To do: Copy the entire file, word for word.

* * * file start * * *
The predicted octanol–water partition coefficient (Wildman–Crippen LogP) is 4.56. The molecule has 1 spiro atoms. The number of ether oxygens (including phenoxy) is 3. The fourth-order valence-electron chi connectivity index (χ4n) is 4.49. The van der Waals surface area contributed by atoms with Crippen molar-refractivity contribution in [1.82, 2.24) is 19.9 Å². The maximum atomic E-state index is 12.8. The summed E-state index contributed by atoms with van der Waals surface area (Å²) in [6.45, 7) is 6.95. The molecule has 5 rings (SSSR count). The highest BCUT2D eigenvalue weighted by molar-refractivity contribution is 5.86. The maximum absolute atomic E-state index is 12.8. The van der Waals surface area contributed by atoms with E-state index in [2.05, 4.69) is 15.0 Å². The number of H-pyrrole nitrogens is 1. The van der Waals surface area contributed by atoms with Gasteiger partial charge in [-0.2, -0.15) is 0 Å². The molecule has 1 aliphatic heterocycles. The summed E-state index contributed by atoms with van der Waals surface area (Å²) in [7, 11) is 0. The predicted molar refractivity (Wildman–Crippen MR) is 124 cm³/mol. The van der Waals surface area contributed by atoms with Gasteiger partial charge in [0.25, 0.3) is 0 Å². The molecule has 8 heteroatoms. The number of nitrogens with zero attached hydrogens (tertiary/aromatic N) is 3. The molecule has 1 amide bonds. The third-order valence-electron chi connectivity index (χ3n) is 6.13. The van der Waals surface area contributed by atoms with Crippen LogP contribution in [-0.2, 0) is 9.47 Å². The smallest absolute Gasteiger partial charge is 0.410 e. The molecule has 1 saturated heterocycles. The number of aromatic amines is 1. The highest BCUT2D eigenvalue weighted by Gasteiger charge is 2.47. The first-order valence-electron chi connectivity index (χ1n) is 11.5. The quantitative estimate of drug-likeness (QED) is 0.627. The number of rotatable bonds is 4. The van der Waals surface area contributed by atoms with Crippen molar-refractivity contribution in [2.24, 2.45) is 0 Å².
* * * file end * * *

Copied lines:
The predicted octanol–water partition coefficient (Wildman–Crippen LogP) is 4.56. The molecule has 1 spiro atoms. The number of ether oxygens (including phenoxy) is 3. The fourth-order valence-electron chi connectivity index (χ4n) is 4.49. The van der Waals surface area contributed by atoms with Crippen molar-refractivity contribution in [1.82, 2.24) is 19.9 Å². The maximum atomic E-state index is 12.8. The summed E-state index contributed by atoms with van der Waals surface area (Å²) in [6.45, 7) is 6.95. The molecule has 5 rings (SSSR count). The highest BCUT2D eigenvalue weighted by molar-refractivity contribution is 5.86. The maximum absolute atomic E-state index is 12.8. The van der Waals surface area contributed by atoms with E-state index in [2.05, 4.69) is 15.0 Å². The number of H-pyrrole nitrogens is 1. The van der Waals surface area contributed by atoms with Gasteiger partial charge in [-0.2, -0.15) is 0 Å². The molecule has 1 aliphatic heterocycles. The summed E-state index contributed by atoms with van der Waals surface area (Å²) in [7, 11) is 0. The predicted molar refractivity (Wildman–Crippen MR) is 124 cm³/mol. The van der Waals surface area contributed by atoms with Gasteiger partial charge in [0.25, 0.3) is 0 Å². The molecule has 8 heteroatoms. The number of nitrogens with zero attached hydrogens (tertiary/aromatic N) is 3. The molecule has 1 amide bonds. The third-order valence-electron chi connectivity index (χ3n) is 6.13. The van der Waals surface area contributed by atoms with Crippen LogP contribution in [-0.2, 0) is 9.47 Å². The smallest absolute Gasteiger partial charge is 0.410 e. The molecule has 1 saturated heterocycles. The number of aromatic amines is 1. The highest BCUT2D eigenvalue weighted by Gasteiger charge is 2.47. The first-order valence-electron chi connectivity index (χ1n) is 11.5. The quantitative estimate of drug-likeness (QED) is 0.627. The number of rotatable bonds is 4. The van der Waals surface area contributed by atoms with Crippen molar-refractivity contribution in [2.24, 2.45) is 0 Å².